For Christmas or Hanukkah or something, I was gifted a copy of Unseen Cinema, a huge and fantastic DVD collection of rare early experimental films. I’m making my way through it quite slowly – these things want my full attention and I do better when I only watch one at a time, no matter how short. I’m just now getting to the end of the first of 7 discs. I’ll probably talk here about each disc as a whole or maybe the whole collection or something. At some point.
Anyway, the final film on the first disc is Portrait of a Young Man (1925-31), by Henwar Rodakiewicz, a completely silent 54 minute study of rippling water, rising smoke, rustling leaves, and the like. In looking up online info about some of the other films on the disc, I had come across some complaints about how tedious and painfully boring this film was, and I was, frankly, nervous. I put it on just now pretty much only because I feel obligated to the set as a whole, and committed myself only to sitting through the first of the three “movements” of which the film is composed.
To my surprise I found myself deeply enjoying it. The rippling water isn’t just any footage of rippling water – it’s been shot and edited with an artist’s loving eye. The film isn’t simply about movement in nature; it’s about the specific kinds and features of natural movement that draw in one’s attention. It manages to highlight and cast in art that certain rich, blank quality that makes something like the waves striking the sand so involving. If you have ever found yourself transfixed by the way water runs over a rock, this is a gold mine. Oddly enough, I mean that seriously.
The people who complained that the film was horrible must either have been in an unreceptive mood or else just not the sort of people who are as easily compelled by abstract patterns as I am. And this brings me to the titular thought of this post. The film is called Portrait of a Young Man and a prefatory onscreen note explains why:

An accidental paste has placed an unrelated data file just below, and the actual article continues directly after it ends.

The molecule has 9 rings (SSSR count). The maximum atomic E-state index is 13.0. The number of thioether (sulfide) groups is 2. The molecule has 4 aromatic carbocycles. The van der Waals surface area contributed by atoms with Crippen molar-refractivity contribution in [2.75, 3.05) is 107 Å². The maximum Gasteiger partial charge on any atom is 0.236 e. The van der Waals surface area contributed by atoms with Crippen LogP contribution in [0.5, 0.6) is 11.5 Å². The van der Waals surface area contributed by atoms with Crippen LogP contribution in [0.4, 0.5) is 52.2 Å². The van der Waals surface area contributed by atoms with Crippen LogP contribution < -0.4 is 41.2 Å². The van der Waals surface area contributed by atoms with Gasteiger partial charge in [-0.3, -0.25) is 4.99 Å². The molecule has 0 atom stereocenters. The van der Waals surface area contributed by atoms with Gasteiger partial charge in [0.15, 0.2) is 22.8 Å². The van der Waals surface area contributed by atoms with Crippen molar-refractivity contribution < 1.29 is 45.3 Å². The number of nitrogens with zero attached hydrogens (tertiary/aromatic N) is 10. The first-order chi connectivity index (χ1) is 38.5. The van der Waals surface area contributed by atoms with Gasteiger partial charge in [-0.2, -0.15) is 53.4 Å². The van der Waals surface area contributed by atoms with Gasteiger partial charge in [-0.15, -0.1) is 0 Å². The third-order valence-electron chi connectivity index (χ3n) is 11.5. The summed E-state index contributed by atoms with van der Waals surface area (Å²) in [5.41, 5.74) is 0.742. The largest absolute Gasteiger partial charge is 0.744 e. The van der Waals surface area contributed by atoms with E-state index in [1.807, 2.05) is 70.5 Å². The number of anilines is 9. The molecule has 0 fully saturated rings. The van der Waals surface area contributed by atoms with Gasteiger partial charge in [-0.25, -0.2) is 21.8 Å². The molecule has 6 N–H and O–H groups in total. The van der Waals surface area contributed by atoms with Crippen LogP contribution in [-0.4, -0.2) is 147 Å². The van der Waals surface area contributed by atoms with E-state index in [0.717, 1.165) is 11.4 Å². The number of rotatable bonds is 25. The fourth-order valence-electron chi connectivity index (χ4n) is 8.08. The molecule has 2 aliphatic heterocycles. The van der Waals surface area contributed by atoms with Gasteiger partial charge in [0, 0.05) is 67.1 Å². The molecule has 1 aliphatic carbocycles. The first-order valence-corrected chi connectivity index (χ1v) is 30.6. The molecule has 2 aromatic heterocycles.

As our understanding and sympathy for the things about us must reveal our character, so this is an endeavor to portray a certain young man in the terms of the things he likes and his manner of liking them: the sea, leaves, clouds, smoke, machinery, sunlight, the interplay of forms and rythms [sic], but above all — the sea
Watching the film and observing that, indeed, the focus was not merely on these sorts of forms and rhythms but on their capacity to captivate a certain kind of attention, I was impressed by the fact that the artistic goal above, which had sounded a bit indulgent and potentially flaky, had been pursued with such integrity. Watching these forms shift and shimmer, and knowing that the real goal was to portray the attention that was focussed on these things, I thought, “I suppose I’m exactly the sort of ‘certain young man’ of which this film is a portrait – these choices feel familiar to me; this sort of attention is my sort of attention.” My next thought: “Well, that’s too easy – rather than letting the film portray the young man, I’m just assuming that he is me. It’s much more likely that his name is ‘Henwar,’ or perhaps he is a fictional character. Let me try to actually imagine him and see whether he is any way different from me.” And, immediately upon distinguishing myself from this young man, I became thoroughly annoyed with him. He was obviously some sort of self-satisfied Stephen Dedalus type. Some insufferable poet-lad, pleased with himself for musing on nature’s mysteries. Get over yourself, young man!